The Blobfish Voted The World’s Ugliest Animal

(Telegraph) The fish was voted the ugliest creature found in nature in a poll conducted on YouTube and backed by celebrities including Stephen Fry and Brian Cox. But despite the award the fish isn't actually as ugly as it would first appear. It's sad expression and saggy gelatinous appearance is partly down to the fact that it is indeed dead. In fact the blobfish has hardly ever been pictured alive since it cannot survive in shallower water and certainly not out of the water. The fish sometimes become caught in the nets of trawlers which is how they are brought to the surface. The fish is exceptionally rare and is found off the coast of New Zealand and Australia where it lives at depths of between 600 and 1,200m Living so deep there is very little food for the blobfish to eat so it has to maximise what energy it does have. Normal fish have what is known as a swim bladder to control their buoyancy but the blobfish becomes buoyant from its gelatinous skin. Dr Alan Jamieson of Aberdeen University says that this 'gel' like appearance of the blobfish looks very different in the deep sea: "When the fish is dead all the gel relaxes because it’s not in water anymore and it’s not buoyant any more. "It’s now in air and that’s why it looks so sad and squished and blobby." Click here to read more.

(Telegraph) The fish was voted the ugliest creature found in nature in a poll conducted on YouTube and backed by celebrities including Stephen Fry and Brian Cox.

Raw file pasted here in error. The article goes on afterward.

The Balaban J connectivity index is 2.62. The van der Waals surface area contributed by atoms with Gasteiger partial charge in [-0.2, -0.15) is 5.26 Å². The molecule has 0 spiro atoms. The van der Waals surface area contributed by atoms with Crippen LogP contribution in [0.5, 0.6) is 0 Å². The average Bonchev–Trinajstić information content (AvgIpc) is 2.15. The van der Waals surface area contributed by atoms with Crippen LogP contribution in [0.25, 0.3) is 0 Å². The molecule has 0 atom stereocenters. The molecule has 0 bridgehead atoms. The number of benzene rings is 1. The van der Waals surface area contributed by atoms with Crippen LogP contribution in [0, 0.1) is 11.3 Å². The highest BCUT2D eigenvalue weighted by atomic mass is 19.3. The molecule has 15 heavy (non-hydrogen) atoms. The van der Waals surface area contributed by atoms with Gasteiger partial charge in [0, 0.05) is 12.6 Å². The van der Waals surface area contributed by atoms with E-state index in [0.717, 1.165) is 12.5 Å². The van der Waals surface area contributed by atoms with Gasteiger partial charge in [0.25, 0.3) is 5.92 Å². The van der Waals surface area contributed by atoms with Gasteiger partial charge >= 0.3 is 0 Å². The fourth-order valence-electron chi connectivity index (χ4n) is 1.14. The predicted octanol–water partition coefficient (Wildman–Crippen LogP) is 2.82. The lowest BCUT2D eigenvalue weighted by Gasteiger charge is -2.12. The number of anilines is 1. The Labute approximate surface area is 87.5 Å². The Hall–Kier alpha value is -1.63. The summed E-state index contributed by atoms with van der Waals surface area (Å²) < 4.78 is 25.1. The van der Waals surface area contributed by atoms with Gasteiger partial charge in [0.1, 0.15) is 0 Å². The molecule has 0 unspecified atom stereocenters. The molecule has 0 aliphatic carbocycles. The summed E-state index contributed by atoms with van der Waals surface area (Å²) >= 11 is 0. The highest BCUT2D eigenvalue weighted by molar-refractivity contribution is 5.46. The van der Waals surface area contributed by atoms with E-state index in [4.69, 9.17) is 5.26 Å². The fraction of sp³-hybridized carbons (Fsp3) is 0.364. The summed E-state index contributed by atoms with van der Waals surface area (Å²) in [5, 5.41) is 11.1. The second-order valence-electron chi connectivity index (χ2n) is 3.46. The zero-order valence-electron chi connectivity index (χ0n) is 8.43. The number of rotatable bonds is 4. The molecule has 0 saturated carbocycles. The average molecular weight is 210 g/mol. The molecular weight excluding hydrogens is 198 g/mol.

But despite the award the fish isn’t actually as ugly as it would first appear.
It’s sad expression and saggy gelatinous appearance is partly down to the fact that it is indeed dead.
In fact the blobfish has hardly ever been pictured alive since it cannot survive in shallower water and certainly not out of the water. The fish sometimes become caught in the nets of trawlers which is how they are brought to the surface.
The fish is exceptionally rare and is found off the coast of New Zealand and Australia where it lives at depths of between 600 and 1,200m
Living so deep there is very little food for the blobfish to eat so it has to maximise what energy it does have.
Normal fish have what is known as a swim bladder to control their buoyancy but the blobfish becomes buoyant from its gelatinous skin.
Dr Alan Jamieson of Aberdeen University says that this ‘gel’ like appearance of the blobfish looks very different in the deep sea:
“When the fish is dead all the gel relaxes because it’s not in water anymore and it’s not buoyant any more.
“It’s now in air and that’s why it looks so sad and squished and blobby.” Click here to read more.

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